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Consider the function $f(x) = |x|$, obviously this function is not differentiable at $x = 0$. But what does that mean for the absolute minimum point? Do I answer the question with simply "the function isn't differentiable at $x = 0$" or do I state that it isn't differentiable but proceed to write the point anyways?

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    $\begingroup$ You would certainly observe that $f$ has an absolute minimum at $x=0$. You could most easily justify this by appealing to the definition of the absolute value. If you want to bring in calculus, however, you can observe that $f'(x)=-1<0$ for $x<0$, and $f'(x)=1>0$ for $x>0$, so either $f(0)$ is undefined, or the function has an absolute minimum at $x=0$, Since $f(0)$ is defined, the function has an absolute minimum there. $\endgroup$ – Brian M. Scott Dec 13 '16 at 23:02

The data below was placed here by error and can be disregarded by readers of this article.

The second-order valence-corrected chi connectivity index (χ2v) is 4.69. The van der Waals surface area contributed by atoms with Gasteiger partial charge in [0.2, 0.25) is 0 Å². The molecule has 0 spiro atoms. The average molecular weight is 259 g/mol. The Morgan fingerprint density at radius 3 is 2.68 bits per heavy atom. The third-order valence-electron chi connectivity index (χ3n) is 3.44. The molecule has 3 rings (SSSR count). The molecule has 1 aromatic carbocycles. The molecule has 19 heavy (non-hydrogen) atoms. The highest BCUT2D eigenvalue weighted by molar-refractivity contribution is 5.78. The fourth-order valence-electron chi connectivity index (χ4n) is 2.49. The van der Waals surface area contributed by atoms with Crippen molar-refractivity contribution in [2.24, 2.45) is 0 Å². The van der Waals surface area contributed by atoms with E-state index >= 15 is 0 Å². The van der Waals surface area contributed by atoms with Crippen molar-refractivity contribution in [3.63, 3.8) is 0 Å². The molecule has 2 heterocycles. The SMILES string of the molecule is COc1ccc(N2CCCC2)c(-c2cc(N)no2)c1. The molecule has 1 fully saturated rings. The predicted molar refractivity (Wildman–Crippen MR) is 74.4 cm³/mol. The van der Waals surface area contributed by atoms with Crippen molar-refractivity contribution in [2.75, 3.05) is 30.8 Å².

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The extrema of functions are found where the derivative is equal to zero OR the derivative is undefined (although those don't necessarily imply extrema exists at those points). This is the second case.

This is pretty clear simply by looking at the graph of the function. To the left and right of (0,0), the function has higher y-values, and also no longer changes slope, as we can see by looking at the derivative. Therefore, the minimum must be (0,0).

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